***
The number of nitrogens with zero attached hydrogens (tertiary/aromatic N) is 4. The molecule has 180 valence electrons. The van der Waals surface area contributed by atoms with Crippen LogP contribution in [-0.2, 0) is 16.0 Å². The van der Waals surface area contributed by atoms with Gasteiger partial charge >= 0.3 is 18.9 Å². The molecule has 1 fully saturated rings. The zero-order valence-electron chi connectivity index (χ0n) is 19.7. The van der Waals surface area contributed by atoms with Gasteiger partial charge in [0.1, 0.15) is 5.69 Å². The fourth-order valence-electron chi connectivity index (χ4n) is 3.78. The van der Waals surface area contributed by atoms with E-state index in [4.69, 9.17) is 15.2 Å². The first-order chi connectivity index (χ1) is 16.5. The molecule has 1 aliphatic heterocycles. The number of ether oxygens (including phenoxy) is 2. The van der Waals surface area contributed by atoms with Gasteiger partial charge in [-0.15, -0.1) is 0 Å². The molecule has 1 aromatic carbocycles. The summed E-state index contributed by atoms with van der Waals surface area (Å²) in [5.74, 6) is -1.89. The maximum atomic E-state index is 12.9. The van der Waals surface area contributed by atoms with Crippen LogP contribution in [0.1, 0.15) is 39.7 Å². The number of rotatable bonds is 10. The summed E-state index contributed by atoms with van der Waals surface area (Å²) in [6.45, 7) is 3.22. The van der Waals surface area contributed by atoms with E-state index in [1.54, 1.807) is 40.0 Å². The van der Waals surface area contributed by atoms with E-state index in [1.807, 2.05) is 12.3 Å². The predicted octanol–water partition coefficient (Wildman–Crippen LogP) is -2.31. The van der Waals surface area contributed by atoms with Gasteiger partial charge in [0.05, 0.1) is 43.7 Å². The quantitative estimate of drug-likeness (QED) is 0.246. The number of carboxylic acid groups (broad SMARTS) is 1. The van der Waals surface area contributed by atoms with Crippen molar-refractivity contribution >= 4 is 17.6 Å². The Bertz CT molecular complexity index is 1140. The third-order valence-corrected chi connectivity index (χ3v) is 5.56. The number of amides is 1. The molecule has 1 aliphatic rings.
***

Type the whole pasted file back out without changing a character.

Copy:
The number of nitrogens with zero attached hydrogens (tertiary/aromatic N) is 4. The molecule has 180 valence electrons. The van der Waals surface area contributed by atoms with Crippen LogP contribution in [-0.2, 0) is 16.0 Å². The van der Waals surface area contributed by atoms with Gasteiger partial charge >= 0.3 is 18.9 Å². The molecule has 1 fully saturated rings. The zero-order valence-electron chi connectivity index (χ0n) is 19.7. The van der Waals surface area contributed by atoms with Gasteiger partial charge in [0.1, 0.15) is 5.69 Å². The fourth-order valence-electron chi connectivity index (χ4n) is 3.78. The van der Waals surface area contributed by atoms with E-state index in [4.69, 9.17) is 15.2 Å². The first-order chi connectivity index (χ1) is 16.5. The molecule has 1 aliphatic heterocycles. The number of ether oxygens (including phenoxy) is 2. The van der Waals surface area contributed by atoms with Gasteiger partial charge in [-0.15, -0.1) is 0 Å². The molecule has 1 aromatic carbocycles. The summed E-state index contributed by atoms with van der Waals surface area (Å²) in [5.74, 6) is -1.89. The maximum atomic E-state index is 12.9. The van der Waals surface area contributed by atoms with Crippen LogP contribution in [0.1, 0.15) is 39.7 Å². The number of rotatable bonds is 10. The summed E-state index contributed by atoms with van der Waals surface area (Å²) in [6.45, 7) is 3.22. The van der Waals surface area contributed by atoms with E-state index in [1.54, 1.807) is 40.0 Å². The van der Waals surface area contributed by atoms with E-state index in [1.807, 2.05) is 12.3 Å². The predicted octanol–water partition coefficient (Wildman–Crippen LogP) is -2.31. The van der Waals surface area contributed by atoms with Gasteiger partial charge in [0.05, 0.1) is 43.7 Å². The quantitative estimate of drug-likeness (QED) is 0.246. The number of carboxylic acid groups (broad SMARTS) is 1. The van der Waals surface area contributed by atoms with Crippen molar-refractivity contribution >= 4 is 17.6 Å². The Bertz CT molecular complexity index is 1140. The third-order valence-corrected chi connectivity index (χ3v) is 5.56. The number of amides is 1. The molecule has 1 aliphatic rings.